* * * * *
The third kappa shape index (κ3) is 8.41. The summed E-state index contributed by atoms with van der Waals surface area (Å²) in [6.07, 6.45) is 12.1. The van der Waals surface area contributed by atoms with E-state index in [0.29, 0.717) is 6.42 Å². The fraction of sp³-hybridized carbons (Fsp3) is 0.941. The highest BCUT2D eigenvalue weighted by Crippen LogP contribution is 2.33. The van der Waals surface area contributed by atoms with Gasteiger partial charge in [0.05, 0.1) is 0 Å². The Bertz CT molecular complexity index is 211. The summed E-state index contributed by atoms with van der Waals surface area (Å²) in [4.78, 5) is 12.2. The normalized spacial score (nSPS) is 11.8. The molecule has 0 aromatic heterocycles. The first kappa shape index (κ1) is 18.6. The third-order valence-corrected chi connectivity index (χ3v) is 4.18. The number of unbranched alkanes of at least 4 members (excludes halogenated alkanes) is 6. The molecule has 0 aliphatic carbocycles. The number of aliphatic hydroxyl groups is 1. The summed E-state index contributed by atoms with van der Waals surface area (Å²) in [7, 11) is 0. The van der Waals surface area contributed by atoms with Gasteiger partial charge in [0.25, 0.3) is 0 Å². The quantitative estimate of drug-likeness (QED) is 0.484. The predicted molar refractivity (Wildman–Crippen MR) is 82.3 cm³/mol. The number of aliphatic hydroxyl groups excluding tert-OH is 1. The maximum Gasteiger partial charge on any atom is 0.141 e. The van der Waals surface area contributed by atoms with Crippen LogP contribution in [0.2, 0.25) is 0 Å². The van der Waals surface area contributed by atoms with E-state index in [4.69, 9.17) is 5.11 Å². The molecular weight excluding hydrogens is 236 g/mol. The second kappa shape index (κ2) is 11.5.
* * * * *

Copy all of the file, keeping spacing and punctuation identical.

The third kappa shape index (κ3) is 8.41. The summed E-state index contributed by atoms with van der Waals surface area (Å²) in [6.07, 6.45) is 12.1. The van der Waals surface area contributed by atoms with E-state index in [0.29, 0.717) is 6.42 Å². The fraction of sp³-hybridized carbons (Fsp3) is 0.941. The highest BCUT2D eigenvalue weighted by Crippen LogP contribution is 2.33. The van der Waals surface area contributed by atoms with Gasteiger partial charge in [0.05, 0.1) is 0 Å². The Bertz CT molecular complexity index is 211. The summed E-state index contributed by atoms with van der Waals surface area (Å²) in [4.78, 5) is 12.2. The normalized spacial score (nSPS) is 11.8. The molecule has 0 aromatic heterocycles. The first kappa shape index (κ1) is 18.6. The third-order valence-corrected chi connectivity index (χ3v) is 4.18. The number of unbranched alkanes of at least 4 members (excludes halogenated alkanes) is 6. The molecule has 0 aliphatic carbocycles. The number of aliphatic hydroxyl groups is 1. The summed E-state index contributed by atoms with van der Waals surface area (Å²) in [7, 11) is 0. The van der Waals surface area contributed by atoms with Gasteiger partial charge in [0.25, 0.3) is 0 Å². The quantitative estimate of drug-likeness (QED) is 0.484. The predicted molar refractivity (Wildman–Crippen MR) is 82.3 cm³/mol. The number of aliphatic hydroxyl groups excluding tert-OH is 1. The maximum Gasteiger partial charge on any atom is 0.141 e. The van der Waals surface area contributed by atoms with Crippen LogP contribution in [0.2, 0.25) is 0 Å². The van der Waals surface area contributed by atoms with E-state index in [4.69, 9.17) is 5.11 Å². The molecular weight excluding hydrogens is 236 g/mol. The second kappa shape index (κ2) is 11.5.